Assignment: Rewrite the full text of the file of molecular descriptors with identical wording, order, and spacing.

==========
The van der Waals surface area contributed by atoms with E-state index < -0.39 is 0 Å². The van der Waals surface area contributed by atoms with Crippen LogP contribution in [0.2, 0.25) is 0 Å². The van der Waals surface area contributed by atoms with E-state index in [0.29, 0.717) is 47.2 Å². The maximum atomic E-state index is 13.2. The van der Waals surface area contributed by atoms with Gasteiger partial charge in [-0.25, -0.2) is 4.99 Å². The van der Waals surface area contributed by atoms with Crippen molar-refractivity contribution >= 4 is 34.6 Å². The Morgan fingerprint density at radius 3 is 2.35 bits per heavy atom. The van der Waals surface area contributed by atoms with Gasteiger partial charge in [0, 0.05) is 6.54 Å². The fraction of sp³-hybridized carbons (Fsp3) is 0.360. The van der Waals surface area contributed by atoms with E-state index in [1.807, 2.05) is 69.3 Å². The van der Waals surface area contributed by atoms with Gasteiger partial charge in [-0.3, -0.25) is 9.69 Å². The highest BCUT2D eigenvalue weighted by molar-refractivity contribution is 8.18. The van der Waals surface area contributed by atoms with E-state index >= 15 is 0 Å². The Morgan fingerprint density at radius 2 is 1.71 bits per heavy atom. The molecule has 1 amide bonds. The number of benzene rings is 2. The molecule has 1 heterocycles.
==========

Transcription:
The van der Waals surface area contributed by atoms with E-state index < -0.39 is 0 Å². The van der Waals surface area contributed by atoms with Crippen LogP contribution in [0.2, 0.25) is 0 Å². The van der Waals surface area contributed by atoms with E-state index in [0.29, 0.717) is 47.2 Å². The maximum atomic E-state index is 13.2. The van der Waals surface area contributed by atoms with Gasteiger partial charge in [-0.25, -0.2) is 4.99 Å². The van der Waals surface area contributed by atoms with Crippen molar-refractivity contribution >= 4 is 34.6 Å². The Morgan fingerprint density at radius 3 is 2.35 bits per heavy atom. The van der Waals surface area contributed by atoms with Gasteiger partial charge in [0, 0.05) is 6.54 Å². The fraction of sp³-hybridized carbons (Fsp3) is 0.360. The van der Waals surface area contributed by atoms with E-state index in [1.807, 2.05) is 69.3 Å². The van der Waals surface area contributed by atoms with Gasteiger partial charge in [-0.3, -0.25) is 9.69 Å². The highest BCUT2D eigenvalue weighted by molar-refractivity contribution is 8.18. The van der Waals surface area contributed by atoms with E-state index >= 15 is 0 Å². The Morgan fingerprint density at radius 2 is 1.71 bits per heavy atom. The molecule has 1 amide bonds. The number of benzene rings is 2. The molecule has 1 heterocycles.